Here’s why: if you look at the numbers provided by Statista, you’ll see that an estimated 6.5 million homes will sell in the U.S. in 2021. With a median home value of about $280,000, that’s about $1.8 trillion in transactions. Perhaps, private institutions own a total of 300,000 homes. With that same median home value of $280,000, that’s $84 billion. Considering Zillow estimates all home values at $33.6 trillion, that $84 billion (0.25% percent) is rather insignificant.
“Single-family homes as an asset class is actually one of the largest asset classes of everything,” Ollis said. “It’s larger than the stock market. It’s probably equivalent to all the debt that’s in existence in the S&P 500. Even if 10 more Invitation Homes were to come in, we’re talking about $350 billion [out of $33.6 trillion in home value]. It’s just not going to move the needle.”
Ultimately, private equity is going to want to play a game where opportunity is present. Houses are in shorter supply. Prices and rent are massively increasing. If Wall Street can find a way to profit, it will. Just like with newspaper chains and medical practices, if there weren’t big opportunities for private equity to make money in the acquisition of single-family homes, Wall Street probably wouldn’t bother.
Also, if you are looking for a way to learn more about and get involved in real estate, check out WCI's No Hype Real Estate Investing course. It is taught by Dr. Jim Dahle and more than a dozen other experts, and is packed with more than 27 hours of content. It will give you the foundation you need to learn about all the different methods of real estate investing.
What I’m Reading This Week
If you’re a sports fan, you might have heard the kerfuffle about Tampa Bay Buccaneers receiver Mike Evans accidentally giving away to a fan one of the most expensive footballs to ever be thrown by Tom Brady. It was Brady’s 600th career NFL touchdown pass, the first time anybody has ever crossed that threshold, and as he usually does after scoring, Evans found a fan in the stands and gifted them the ball.
Except this ball’s estimated value is worth $500,000. So naturally, the team and Brady wanted that ball back. Turns out the fan, Byron Kennedy, is a resident doc living in Florida. So, Byron did the right thing and got rewarded for it by receiving season tickets, autographed memorabilia, and . . .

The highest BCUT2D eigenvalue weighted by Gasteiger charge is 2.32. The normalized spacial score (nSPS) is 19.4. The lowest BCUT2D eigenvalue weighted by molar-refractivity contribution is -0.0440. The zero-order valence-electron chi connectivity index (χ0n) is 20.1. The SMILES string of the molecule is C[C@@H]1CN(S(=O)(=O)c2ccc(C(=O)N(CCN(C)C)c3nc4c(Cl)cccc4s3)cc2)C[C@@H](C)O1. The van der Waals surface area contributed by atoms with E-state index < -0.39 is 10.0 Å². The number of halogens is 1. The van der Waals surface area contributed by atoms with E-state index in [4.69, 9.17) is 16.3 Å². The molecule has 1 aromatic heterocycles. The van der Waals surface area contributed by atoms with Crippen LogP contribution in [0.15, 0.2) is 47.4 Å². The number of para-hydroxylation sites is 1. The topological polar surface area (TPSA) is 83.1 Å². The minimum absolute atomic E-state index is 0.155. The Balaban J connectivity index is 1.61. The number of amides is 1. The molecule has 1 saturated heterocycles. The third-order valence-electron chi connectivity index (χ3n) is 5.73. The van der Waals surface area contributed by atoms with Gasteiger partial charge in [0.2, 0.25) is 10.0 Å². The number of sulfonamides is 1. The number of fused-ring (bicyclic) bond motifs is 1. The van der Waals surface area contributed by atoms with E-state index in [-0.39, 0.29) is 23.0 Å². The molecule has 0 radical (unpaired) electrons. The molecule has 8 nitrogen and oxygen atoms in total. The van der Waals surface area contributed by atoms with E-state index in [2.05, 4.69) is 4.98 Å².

One Bitcoin, currently valued at about $62,000. Here’s how it happened.
— Byron Kennedy (@yohoitsbo) October 25, 2021
— NFL (@NFL) October 26, 2021
Hey Byron, great job on doing the right thing. And if you’re reading this (or if anybody who knows Byron is reading this), email me at [email protected] I want to chat with you.
Nikki Sixx on Saving
You’ll probably come to realize in this column that I’m a big heavy metal guy. I never really cared all that much for Mötley Crüe, but radio personality Eddie Trunk had an interesting conversation on his podcast last week with bassist Nikki Sixx. Even with all the stories about Mötley Crüe in its heyday and the band's taste for excess and debauchery, Sixx actually has some good advice for investors.
In the podcast, Sixx said,
“When people don’t manage their finances as a responsibility to the fans, then they start to do things that are not dignified. They make music that’s not defined. They jump genres. They do things the fans don’t deserve. Very early on, I had a strategy for how to do without to save. Many times in my life, I was doing without. I wasn’t getting the house I wanted to get. I didn’t go to that place I wanted to go. I didn’t spend the money I wanted to spend. I was saving it. It continued to grow and grow. When there were some really lean Mötley Crüe years, I was fine.”
Interesting insight from a man you wouldn’t necessarily expect to hear that from, especially from a guy who was so heavily involved in drugs that he was dead for two minutes after overdosing on heroin in 1987. As Trunk observed,
“That’s amazing you were that astute to do that given how whacked out of your skull you were.”
Fast and Slow Investor Risk
What’s the difference between fast risk and slow risk? It’s the difference between heroin and a pack of smokes. Or the difference between cash and the S&P 500. Nick Maggiulli lays it out for us.
Thanksgiving Day Loans
You might want to think about taking out a loan for this year’s Thanksgiving celebration.
Lunch Break Disasters
Here’s a good rule of thumb: don’t leave emergency surgery to eat your lunch in your car. And if you DO eat lunch in your car, definitely don’t fall asleep and miss that surgery. Otherwise, it’s going to cost you.
Money Song of the Week
I love Billy Joel. Mostly because of his music and his song-writing capabilities but also because he’s kind of hilarious. He’s this rich dude from Long Island who was once married to one of the most famous supermodels in the world and who helicopters in to gigs at Madison Square Garden. But he also sings passionately about the manufacturing industry’s heartbreaking 20th-century collapse.
Yes, I realize that Joel struggled badly for money at various times in his career. But listening to Joel sing about the loss of blue-collar jobs in the Rust Belt is striking, because his persona and the content in the song just don’t seem to fit.
I mean, when a guy who’s reportedly worth more than $200 million sings lyrics like, “So the graduations hang on the wall/But they never really helped us at all/No they never taught us what was real/Iron and coke, chromium steel,” it amuses me.
Don’t get me wrong: “Allentown” is one of my favorite Billy Joel songs. Especially when he and his band perform it in their new wave 1980s outfits.
I saw Joel in concert a couple of weeks ago. A few minutes after playing “Allentown,” he was joking about the best way to avoid drinking and driving was to do what he does: ride in big, fancy limousines. Which leads me to conclude that Joel, even if he seems completely out of touch with the song characters he writes about, can write a great tune about money or Bethlehem Steel or just about anything at all.
Tweet of the Week
On Monday, McDonald's announced it was bringing back an old favorite for a limited time: the McRib sandwich. And apparently, that's great news for S&P 500 investors.
— Nick Maggiulli (@dollarsanddata) November 1, 2021
[Editor's Note: Josh Katzowitz is the Content Director for The White Coat Investor, and his work has appeared in the New York Times, Wall Street Journal, Washington Post, Los Angeles Times, and CBSSports.com. A longtime sports writer, he covers boxing for Forbes, and his work has been cited twice in the Best American Sports Writing book series. For comments, complaints, suggestions, or plaudits, email him at [email protected]]